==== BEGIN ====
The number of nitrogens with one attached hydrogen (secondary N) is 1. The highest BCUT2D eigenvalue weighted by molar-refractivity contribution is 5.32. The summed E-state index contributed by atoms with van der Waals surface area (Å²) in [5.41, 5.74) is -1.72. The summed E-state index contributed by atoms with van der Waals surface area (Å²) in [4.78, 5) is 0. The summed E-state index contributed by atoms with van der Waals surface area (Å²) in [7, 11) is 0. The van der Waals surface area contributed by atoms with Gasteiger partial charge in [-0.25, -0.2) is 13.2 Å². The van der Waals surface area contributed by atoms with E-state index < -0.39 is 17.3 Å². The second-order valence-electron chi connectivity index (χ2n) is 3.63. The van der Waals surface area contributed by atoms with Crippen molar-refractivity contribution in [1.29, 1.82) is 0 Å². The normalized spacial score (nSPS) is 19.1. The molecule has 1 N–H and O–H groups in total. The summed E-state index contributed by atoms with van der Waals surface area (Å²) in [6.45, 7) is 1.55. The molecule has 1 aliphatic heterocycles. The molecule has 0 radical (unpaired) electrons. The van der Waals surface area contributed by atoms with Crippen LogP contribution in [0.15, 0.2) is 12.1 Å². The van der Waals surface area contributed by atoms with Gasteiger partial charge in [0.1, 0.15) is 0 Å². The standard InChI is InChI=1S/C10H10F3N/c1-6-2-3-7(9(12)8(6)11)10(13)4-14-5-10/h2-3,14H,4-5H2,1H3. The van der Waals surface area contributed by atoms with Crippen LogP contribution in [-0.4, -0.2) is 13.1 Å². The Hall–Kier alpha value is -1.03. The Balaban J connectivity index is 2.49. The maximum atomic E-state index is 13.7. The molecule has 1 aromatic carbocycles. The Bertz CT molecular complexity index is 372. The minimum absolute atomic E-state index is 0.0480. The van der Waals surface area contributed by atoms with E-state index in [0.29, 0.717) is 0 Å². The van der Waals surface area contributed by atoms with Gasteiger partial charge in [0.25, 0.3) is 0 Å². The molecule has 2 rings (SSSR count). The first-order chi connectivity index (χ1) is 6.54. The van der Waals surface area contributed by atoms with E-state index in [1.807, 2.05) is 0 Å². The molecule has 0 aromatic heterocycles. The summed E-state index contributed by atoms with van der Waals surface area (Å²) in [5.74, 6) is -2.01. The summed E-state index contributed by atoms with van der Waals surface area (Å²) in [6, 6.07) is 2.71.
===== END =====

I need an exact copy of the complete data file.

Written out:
The number of nitrogens with one attached hydrogen (secondary N) is 1. The highest BCUT2D eigenvalue weighted by molar-refractivity contribution is 5.32. The summed E-state index contributed by atoms with van der Waals surface area (Å²) in [5.41, 5.74) is -1.72. The summed E-state index contributed by atoms with van der Waals surface area (Å²) in [4.78, 5) is 0. The summed E-state index contributed by atoms with van der Waals surface area (Å²) in [7, 11) is 0. The van der Waals surface area contributed by atoms with Gasteiger partial charge in [-0.25, -0.2) is 13.2 Å². The van der Waals surface area contributed by atoms with E-state index < -0.39 is 17.3 Å². The second-order valence-electron chi connectivity index (χ2n) is 3.63. The van der Waals surface area contributed by atoms with Crippen molar-refractivity contribution in [1.29, 1.82) is 0 Å². The normalized spacial score (nSPS) is 19.1. The molecule has 1 N–H and O–H groups in total. The summed E-state index contributed by atoms with van der Waals surface area (Å²) in [6.45, 7) is 1.55. The molecule has 1 aliphatic heterocycles. The molecule has 0 radical (unpaired) electrons. The van der Waals surface area contributed by atoms with Crippen LogP contribution in [0.15, 0.2) is 12.1 Å². The van der Waals surface area contributed by atoms with Gasteiger partial charge in [0.1, 0.15) is 0 Å². The standard InChI is InChI=1S/C10H10F3N/c1-6-2-3-7(9(12)8(6)11)10(13)4-14-5-10/h2-3,14H,4-5H2,1H3. The van der Waals surface area contributed by atoms with Crippen LogP contribution in [-0.4, -0.2) is 13.1 Å². The Hall–Kier alpha value is -1.03. The Balaban J connectivity index is 2.49. The maximum atomic E-state index is 13.7. The molecule has 1 aromatic carbocycles. The Bertz CT molecular complexity index is 372. The minimum absolute atomic E-state index is 0.0480. The van der Waals surface area contributed by atoms with E-state index in [0.29, 0.717) is 0 Å². The van der Waals surface area contributed by atoms with Gasteiger partial charge in [0.25, 0.3) is 0 Å². The molecule has 2 rings (SSSR count). The first-order chi connectivity index (χ1) is 6.54. The van der Waals surface area contributed by atoms with E-state index in [1.807, 2.05) is 0 Å². The molecule has 0 aromatic heterocycles. The summed E-state index contributed by atoms with van der Waals surface area (Å²) in [5.74, 6) is -2.01. The summed E-state index contributed by atoms with van der Waals surface area (Å²) in [6, 6.07) is 2.71.